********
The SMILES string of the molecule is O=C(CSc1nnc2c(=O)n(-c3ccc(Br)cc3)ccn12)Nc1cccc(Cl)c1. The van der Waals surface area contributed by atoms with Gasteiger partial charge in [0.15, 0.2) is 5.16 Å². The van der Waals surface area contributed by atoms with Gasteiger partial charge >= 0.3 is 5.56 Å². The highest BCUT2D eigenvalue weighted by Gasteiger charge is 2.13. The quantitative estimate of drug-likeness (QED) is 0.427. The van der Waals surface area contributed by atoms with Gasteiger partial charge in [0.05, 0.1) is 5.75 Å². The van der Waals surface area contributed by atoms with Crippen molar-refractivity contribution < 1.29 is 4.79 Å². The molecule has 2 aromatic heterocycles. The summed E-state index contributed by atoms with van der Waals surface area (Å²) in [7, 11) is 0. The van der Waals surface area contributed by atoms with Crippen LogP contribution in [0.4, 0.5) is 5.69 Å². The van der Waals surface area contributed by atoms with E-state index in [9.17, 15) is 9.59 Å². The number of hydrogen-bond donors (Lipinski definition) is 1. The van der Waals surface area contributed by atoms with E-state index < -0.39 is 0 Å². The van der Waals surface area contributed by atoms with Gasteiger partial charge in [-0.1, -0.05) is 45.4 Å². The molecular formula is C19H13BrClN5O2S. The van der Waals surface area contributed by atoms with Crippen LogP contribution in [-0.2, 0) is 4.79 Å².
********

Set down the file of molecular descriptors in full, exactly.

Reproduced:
The SMILES string of the molecule is O=C(CSc1nnc2c(=O)n(-c3ccc(Br)cc3)ccn12)Nc1cccc(Cl)c1. The van der Waals surface area contributed by atoms with Gasteiger partial charge in [0.15, 0.2) is 5.16 Å². The van der Waals surface area contributed by atoms with Gasteiger partial charge >= 0.3 is 5.56 Å². The highest BCUT2D eigenvalue weighted by Gasteiger charge is 2.13. The quantitative estimate of drug-likeness (QED) is 0.427. The van der Waals surface area contributed by atoms with Gasteiger partial charge in [0.05, 0.1) is 5.75 Å². The van der Waals surface area contributed by atoms with Crippen molar-refractivity contribution < 1.29 is 4.79 Å². The molecule has 2 aromatic heterocycles. The summed E-state index contributed by atoms with van der Waals surface area (Å²) in [7, 11) is 0. The van der Waals surface area contributed by atoms with Crippen LogP contribution in [0.4, 0.5) is 5.69 Å². The van der Waals surface area contributed by atoms with E-state index in [9.17, 15) is 9.59 Å². The number of hydrogen-bond donors (Lipinski definition) is 1. The van der Waals surface area contributed by atoms with E-state index < -0.39 is 0 Å². The van der Waals surface area contributed by atoms with Gasteiger partial charge in [-0.1, -0.05) is 45.4 Å². The molecular formula is C19H13BrClN5O2S. The van der Waals surface area contributed by atoms with Crippen LogP contribution in [-0.2, 0) is 4.79 Å².